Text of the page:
1: Math in Your Head!
Dive right into the joys of mental math. First, learn the fundamental strategies of mental arithmetic (including the value of adding from left to right, unlike what you do on paper). Then, discover how a variety of shortcuts hold the keys to rapidly solving basic multiplication problems and finding squares.
2: Mental Addition and Subtraction
Professor Benjamin demonstrates how easily you can mentally add and subtract one-, two-, and three-digit numbers. He also shows you shortcuts using the complement of a number (its distance from 100 or 1000) and demonstrates the uses of mental addition and subtraction for quickly counting calories and making change.
3: Go Forth and Multiply
Delve into the secrets of easy mental multiplication-Professor Benjamin's favorite mathematical operation. Once you've mastered how to quickly multiply any two-digit or three-digit number by a one-digit number, you've mastered the most fundamental operations of mental multiplication and added a vital tool to your mental math tool kit.
4: Divide and Conquer
Turn now to the last fundamental operation of arithmetic: division. Explore a variety of shortcuts for dividing by one- and two-digit numbers; learn how to convert fractions such as 1/7 and 3/16 into decimals; and discover methods for determining when a large number is divisible by numbers such as 3, 7, and 11.
7: Intermediate Multiplication
Take mental multiplication to an even higher level. Professor Benjamin shows you five methods for accurately multiplying any two-digit numbers. Among these: the squaring method (when both numbers are equal), the "close together" method (when both numbers are near each other), and the subtraction method (when one number ends in 6, 7, 8, or 9).
9: Memorizing Numbers
Think that memorizing long numbers sounds impossible? Think again. Investigate a fun-and effective-way to memorize numbers using a phonetic code in which every digit is given a consonant sound. Then practice your knowledge by trying to memorize the first 24 digits of pi, all of your credit card numbers, and more.
10: Calendar Calculating
The fun continues in this lecture with determining the day of the week of any date in the past or in the future. What day of the week was July 4, 2000? How about February 12, 1809? You'd be surprised at how easy it is for you to grasp the simple mathematics behind this handy skill.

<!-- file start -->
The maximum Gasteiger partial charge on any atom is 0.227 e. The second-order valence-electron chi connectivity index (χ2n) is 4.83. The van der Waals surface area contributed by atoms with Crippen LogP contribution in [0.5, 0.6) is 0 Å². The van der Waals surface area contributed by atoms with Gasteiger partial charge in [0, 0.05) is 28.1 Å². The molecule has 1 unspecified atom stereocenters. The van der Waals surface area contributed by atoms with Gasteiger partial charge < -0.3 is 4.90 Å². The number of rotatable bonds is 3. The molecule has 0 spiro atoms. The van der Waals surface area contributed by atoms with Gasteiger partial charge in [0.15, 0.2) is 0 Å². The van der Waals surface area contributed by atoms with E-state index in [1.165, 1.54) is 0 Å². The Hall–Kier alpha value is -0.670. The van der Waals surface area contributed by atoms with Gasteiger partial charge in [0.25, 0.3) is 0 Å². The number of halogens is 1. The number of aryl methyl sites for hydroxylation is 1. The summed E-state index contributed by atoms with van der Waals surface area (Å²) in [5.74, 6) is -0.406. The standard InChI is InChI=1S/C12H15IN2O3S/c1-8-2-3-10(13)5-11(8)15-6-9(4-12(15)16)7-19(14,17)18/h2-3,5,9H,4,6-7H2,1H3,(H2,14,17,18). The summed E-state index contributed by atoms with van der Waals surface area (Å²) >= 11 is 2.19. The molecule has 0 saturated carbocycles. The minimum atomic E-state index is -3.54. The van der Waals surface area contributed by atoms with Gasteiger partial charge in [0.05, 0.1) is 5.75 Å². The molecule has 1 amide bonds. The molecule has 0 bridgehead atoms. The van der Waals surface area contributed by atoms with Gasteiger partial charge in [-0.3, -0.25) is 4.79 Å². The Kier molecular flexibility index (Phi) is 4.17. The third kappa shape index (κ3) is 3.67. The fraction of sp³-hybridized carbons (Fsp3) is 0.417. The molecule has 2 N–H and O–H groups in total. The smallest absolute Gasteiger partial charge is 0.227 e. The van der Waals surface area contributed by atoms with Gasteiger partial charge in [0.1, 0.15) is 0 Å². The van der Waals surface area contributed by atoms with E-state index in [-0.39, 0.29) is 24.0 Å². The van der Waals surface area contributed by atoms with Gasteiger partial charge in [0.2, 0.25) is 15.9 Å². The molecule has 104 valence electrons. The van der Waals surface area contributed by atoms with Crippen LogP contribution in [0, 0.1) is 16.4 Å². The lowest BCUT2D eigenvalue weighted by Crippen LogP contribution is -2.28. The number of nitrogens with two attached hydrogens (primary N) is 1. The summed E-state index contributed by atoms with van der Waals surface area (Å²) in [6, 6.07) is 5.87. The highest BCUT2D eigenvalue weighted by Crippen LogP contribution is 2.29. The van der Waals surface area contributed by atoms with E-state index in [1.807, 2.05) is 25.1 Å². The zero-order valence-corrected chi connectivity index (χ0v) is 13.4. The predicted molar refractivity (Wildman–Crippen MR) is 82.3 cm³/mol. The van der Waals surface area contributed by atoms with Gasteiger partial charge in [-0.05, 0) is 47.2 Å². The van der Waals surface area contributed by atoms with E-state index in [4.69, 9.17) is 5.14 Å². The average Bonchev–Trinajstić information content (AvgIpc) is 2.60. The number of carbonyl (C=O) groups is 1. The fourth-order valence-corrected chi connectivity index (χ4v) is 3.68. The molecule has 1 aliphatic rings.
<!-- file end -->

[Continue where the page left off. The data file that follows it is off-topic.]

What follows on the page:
11: Advanced Multiplication
Professor Benjamin shows you how to do enormous multiplication problems in your head, such as squaring three-digit and four-digit numbers; cubing two-digit numbers, and multiplying two-digit and three-digit numbers. While you may not frequently encounter these large problems, knowing how to mentally solve them cements your knowledge of basic mental math skills.
12: Masters of Mental Math
Professor Benjamin concludes his exciting course by showing how you can use different methods to solve the same problem; how you can find the cube root of large perfect cubes; how you can use the techniques you've learned and mastered in the last 11 lectures; and more.
As a professor, I have always wanted to bring math to the masses. The Great Courses has helped make that dream come true.
About Arthur T. Benjamin
Dr. Arthur T. Benjamin is Professor of Mathematics at Harvey Mudd College. He earned a Ph.D. in Mathematical Sciences from Johns Hopkins University in 1989. Professor Benjamin's teaching has been honored repeatedly by the Mathematical Association of America (MAA). In 2000, he received the MAA Deborah and Franklin Tepper Haimo National Award for Distinguished College or University Teaching of Mathematics. The MAA also named Professor Benjamin the 2006-2008 George Pólya Lecturer. In 2012, Princeton Review profiled him in The Best 300 Professors. He is a professional magician, whose techniques are explained in his book Secrets of Mental Math: The Mathemagician's Guide to Lightning Calculation and Amazing Math Tricks. Professor Benjamin also served for five years as coeditor of Math Horizons magazine. An avid games player, Dr. Benjamin is a past winner of the American Backgammon Tour and has written more than 15 papers on the mathematics of games and puzzles. Professor Benjamin has appeared on dozens of television and radio programs and has been featured in publications, including Scientific American, People, and The New York Times. In 2005, Reader's Digest called him America's Best Math Whiz.